When trying to create competitive advantage, many companies fall into a familiar trap – they allow themselves to be defined by the limitations and assumptions of “the business that they’re in.”

For example, consider the soft drink industry – Coca-Cola, Pepsi and other smaller regional brands. This industry is faced with growing media scrutiny and public concern about the health effects of high fructose corn syrup, the main sweetener in most soft drinks. In response, some of these companies are reacting defensively – and in the process, they’re painting themselves into a corner because they’re making the conversation about defending corn syrup instead of making the conversation about their products, their brand, and their unique competitive positioning.

In one of Seth Godin’s recent blog posts, he makes the case that the soft drink industry should realize that they’re not really in the “corn syrup delivery” business, they’re in the business of “delivering joy in a bottle.” Instead of playing by someone else’s script (“big soft drink companies defending the status quo”), there’s an opportunity here for soft drink companies to write a new script – and talk about their unique packaging, their unique product offerings, their unique customer experience that brings joy to people all over the world.

And there’s the famous quote from Steve Jobs back in the mid-1980s that Apple was not in the business of building “computers,” they were building “bicycles for the mind.” At the time, this was a revolutionary concept – after all, most computers at the time were big bulky mainframes, crunching numbers and running spreadsheets – “business machines.” When Steve Jobs first started talking about computers as “bicycles for the mind,” the average computer looked more like a tank than a bicycle.

But today, computers are much more nimble, more elegant, and more focused on getting people where they want to go with sleekness and aesthetic appeal – and Steve Jobs and Apple have been the biggest drivers behind this. Talk about a competitive advantage!

Maybe that’s where Apple’s real competitive advantage comes from – not just innovative designs and stylish marketing and well-engineered user interfaces, but from their unique and deeply rooted understanding of what business they’re really in.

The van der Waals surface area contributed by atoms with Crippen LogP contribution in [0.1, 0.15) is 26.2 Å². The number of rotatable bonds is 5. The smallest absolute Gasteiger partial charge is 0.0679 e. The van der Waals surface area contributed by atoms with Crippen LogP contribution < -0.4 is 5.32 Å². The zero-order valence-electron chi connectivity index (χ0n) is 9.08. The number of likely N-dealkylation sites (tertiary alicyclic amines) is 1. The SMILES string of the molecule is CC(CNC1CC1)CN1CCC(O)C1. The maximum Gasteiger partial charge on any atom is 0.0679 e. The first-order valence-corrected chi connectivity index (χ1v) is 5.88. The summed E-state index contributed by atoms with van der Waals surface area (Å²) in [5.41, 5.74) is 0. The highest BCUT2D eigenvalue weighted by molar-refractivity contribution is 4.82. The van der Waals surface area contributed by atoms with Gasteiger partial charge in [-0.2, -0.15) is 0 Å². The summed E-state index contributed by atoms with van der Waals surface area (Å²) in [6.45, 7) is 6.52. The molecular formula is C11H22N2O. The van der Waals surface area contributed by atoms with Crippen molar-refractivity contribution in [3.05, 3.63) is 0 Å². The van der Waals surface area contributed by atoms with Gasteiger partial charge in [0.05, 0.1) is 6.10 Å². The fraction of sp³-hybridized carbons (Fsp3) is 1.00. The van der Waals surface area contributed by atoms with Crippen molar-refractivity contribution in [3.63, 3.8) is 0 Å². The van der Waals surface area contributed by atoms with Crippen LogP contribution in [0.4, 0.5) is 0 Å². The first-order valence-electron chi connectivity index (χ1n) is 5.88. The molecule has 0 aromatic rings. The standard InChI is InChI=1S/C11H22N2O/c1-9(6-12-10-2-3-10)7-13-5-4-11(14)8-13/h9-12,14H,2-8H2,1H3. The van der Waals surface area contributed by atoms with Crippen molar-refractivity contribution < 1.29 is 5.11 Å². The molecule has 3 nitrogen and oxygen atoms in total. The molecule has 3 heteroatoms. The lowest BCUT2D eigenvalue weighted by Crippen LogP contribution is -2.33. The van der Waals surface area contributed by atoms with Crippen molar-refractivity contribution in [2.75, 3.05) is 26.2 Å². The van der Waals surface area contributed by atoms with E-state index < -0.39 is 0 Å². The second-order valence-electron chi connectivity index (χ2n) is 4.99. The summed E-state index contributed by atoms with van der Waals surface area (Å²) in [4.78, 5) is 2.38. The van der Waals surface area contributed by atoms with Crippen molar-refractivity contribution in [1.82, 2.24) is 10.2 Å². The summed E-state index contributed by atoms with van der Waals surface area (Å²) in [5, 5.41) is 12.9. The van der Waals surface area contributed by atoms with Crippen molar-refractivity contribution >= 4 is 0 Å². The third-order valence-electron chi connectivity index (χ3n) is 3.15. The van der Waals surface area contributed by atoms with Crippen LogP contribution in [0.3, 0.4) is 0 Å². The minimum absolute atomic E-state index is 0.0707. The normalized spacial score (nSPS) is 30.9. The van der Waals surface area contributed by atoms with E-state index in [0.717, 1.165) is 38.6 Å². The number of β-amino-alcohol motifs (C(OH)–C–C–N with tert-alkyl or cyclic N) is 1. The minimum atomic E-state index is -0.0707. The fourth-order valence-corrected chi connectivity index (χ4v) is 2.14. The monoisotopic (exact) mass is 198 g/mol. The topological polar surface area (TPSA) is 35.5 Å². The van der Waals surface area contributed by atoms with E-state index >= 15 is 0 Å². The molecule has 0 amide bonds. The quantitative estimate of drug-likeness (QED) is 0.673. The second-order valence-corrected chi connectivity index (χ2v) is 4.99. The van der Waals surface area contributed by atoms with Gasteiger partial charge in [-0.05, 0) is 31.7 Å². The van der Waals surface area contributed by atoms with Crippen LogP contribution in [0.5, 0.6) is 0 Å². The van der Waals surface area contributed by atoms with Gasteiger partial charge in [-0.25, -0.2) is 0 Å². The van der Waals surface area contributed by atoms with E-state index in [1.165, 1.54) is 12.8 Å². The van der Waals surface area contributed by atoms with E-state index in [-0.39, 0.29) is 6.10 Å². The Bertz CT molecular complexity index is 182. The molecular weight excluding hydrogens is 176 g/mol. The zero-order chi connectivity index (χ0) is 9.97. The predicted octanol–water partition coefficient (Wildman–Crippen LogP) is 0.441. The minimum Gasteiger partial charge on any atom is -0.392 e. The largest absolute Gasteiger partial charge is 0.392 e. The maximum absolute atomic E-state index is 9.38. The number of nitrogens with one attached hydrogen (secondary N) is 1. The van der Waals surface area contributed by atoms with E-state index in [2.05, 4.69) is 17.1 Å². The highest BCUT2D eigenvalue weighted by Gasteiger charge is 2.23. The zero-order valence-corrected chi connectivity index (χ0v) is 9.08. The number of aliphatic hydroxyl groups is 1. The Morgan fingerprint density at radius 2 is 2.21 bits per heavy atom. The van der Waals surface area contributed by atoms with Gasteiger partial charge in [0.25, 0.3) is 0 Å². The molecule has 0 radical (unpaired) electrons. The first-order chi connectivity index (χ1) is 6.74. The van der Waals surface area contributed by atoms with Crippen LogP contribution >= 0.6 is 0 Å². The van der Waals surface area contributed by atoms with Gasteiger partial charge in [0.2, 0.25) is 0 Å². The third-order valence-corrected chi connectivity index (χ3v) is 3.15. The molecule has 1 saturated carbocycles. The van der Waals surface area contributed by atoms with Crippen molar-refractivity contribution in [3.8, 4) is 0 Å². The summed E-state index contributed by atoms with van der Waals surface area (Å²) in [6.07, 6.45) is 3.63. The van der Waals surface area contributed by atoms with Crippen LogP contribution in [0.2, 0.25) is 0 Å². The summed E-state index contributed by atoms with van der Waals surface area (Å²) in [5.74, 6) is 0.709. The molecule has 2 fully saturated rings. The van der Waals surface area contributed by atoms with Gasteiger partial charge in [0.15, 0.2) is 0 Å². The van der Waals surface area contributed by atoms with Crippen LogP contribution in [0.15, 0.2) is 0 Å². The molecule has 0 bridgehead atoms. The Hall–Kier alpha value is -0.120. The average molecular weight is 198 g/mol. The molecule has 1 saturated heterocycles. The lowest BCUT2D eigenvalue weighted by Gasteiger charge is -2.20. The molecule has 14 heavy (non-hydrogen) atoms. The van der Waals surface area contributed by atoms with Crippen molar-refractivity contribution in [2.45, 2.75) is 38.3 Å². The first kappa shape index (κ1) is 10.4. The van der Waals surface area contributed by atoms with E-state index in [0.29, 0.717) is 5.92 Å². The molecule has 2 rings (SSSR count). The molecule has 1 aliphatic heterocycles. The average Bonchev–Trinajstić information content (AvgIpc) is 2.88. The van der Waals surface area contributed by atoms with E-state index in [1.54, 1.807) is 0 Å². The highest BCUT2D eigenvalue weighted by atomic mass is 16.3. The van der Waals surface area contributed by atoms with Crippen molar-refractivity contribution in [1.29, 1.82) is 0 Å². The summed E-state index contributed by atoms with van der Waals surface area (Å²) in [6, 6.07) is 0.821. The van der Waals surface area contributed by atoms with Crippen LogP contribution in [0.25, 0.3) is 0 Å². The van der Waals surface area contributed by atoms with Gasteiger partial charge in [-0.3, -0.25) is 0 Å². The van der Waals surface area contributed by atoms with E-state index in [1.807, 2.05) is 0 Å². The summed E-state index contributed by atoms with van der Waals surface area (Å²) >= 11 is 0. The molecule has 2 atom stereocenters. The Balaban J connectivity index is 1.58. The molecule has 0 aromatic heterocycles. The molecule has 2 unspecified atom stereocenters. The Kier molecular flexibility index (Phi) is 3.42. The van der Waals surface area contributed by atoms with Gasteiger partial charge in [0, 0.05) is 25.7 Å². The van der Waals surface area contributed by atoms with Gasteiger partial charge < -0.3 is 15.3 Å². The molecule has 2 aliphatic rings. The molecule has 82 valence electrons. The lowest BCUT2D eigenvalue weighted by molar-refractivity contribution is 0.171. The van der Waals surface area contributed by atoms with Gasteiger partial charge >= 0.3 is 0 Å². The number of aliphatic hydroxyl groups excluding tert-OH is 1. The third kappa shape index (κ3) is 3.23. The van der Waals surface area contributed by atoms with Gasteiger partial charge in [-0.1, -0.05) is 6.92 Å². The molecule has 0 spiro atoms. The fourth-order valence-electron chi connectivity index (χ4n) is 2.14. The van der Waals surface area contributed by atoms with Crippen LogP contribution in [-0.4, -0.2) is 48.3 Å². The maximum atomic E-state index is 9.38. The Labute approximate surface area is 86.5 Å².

Sometimes the best way to find your competitive advantage is to completely redefine the terms of what business you’re in. You need to rethink not just your own company’s competitive advantage, but the innate purpose and bigger significance behind your entire industry.

How does this apply to your business?

  • If you run a bookstore, maybe you realize that you’re not really in the business of selling books, you’re in the business of creating a community of like-minded book lovers.
  • If you run an IT consulting business, maybe you realize that you’re not really in the business of technology, you’re in the business of alleviating people’s stress and anxiety about technology.
  • If you run a car wash, maybe you realize that you’re not really in the business of soaping and rinsing cars, you’re in the business of making cars more beautiful (and making their drivers feel better about themselves).

No matter what business you’re in, there are ways to re-think your strategies so that you don’t get boxed in by the limitations of “the business you’re in.” Think bigger. Think loftier. Are you building “business machines,” or “bicycles for the mind?”

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